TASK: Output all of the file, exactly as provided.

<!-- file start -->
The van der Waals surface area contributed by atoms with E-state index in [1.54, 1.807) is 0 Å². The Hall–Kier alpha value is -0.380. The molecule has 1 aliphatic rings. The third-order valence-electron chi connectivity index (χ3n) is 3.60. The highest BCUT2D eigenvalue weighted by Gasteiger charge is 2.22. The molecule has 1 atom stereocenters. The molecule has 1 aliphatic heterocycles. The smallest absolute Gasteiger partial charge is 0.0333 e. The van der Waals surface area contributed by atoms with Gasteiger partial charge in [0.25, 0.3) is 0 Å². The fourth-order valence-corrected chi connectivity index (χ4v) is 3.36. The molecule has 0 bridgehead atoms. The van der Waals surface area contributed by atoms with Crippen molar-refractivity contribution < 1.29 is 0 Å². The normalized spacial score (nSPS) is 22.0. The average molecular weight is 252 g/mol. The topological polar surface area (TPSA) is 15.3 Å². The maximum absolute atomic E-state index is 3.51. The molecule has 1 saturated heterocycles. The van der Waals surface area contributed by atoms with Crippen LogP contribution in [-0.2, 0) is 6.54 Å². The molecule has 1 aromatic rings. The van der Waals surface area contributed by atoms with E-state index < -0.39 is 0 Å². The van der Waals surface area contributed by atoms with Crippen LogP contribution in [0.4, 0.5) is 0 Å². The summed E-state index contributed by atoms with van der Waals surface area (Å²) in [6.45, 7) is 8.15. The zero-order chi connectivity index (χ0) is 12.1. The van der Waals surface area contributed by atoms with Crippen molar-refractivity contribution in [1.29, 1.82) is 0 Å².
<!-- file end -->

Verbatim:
The van der Waals surface area contributed by atoms with E-state index in [1.54, 1.807) is 0 Å². The Hall–Kier alpha value is -0.380. The molecule has 1 aliphatic rings. The third-order valence-electron chi connectivity index (χ3n) is 3.60. The highest BCUT2D eigenvalue weighted by Gasteiger charge is 2.22. The molecule has 1 atom stereocenters. The molecule has 1 aliphatic heterocycles. The smallest absolute Gasteiger partial charge is 0.0333 e. The van der Waals surface area contributed by atoms with Gasteiger partial charge in [0.25, 0.3) is 0 Å². The fourth-order valence-corrected chi connectivity index (χ4v) is 3.36. The molecule has 0 bridgehead atoms. The van der Waals surface area contributed by atoms with Crippen molar-refractivity contribution < 1.29 is 0 Å². The normalized spacial score (nSPS) is 22.0. The average molecular weight is 252 g/mol. The topological polar surface area (TPSA) is 15.3 Å². The maximum absolute atomic E-state index is 3.51. The molecule has 1 saturated heterocycles. The van der Waals surface area contributed by atoms with Crippen LogP contribution in [-0.2, 0) is 6.54 Å². The molecule has 1 aromatic rings. The van der Waals surface area contributed by atoms with E-state index < -0.39 is 0 Å². The van der Waals surface area contributed by atoms with Crippen LogP contribution in [0.4, 0.5) is 0 Å². The summed E-state index contributed by atoms with van der Waals surface area (Å²) in [6.45, 7) is 8.15. The zero-order chi connectivity index (χ0) is 12.1. The van der Waals surface area contributed by atoms with Crippen molar-refractivity contribution in [1.29, 1.82) is 0 Å².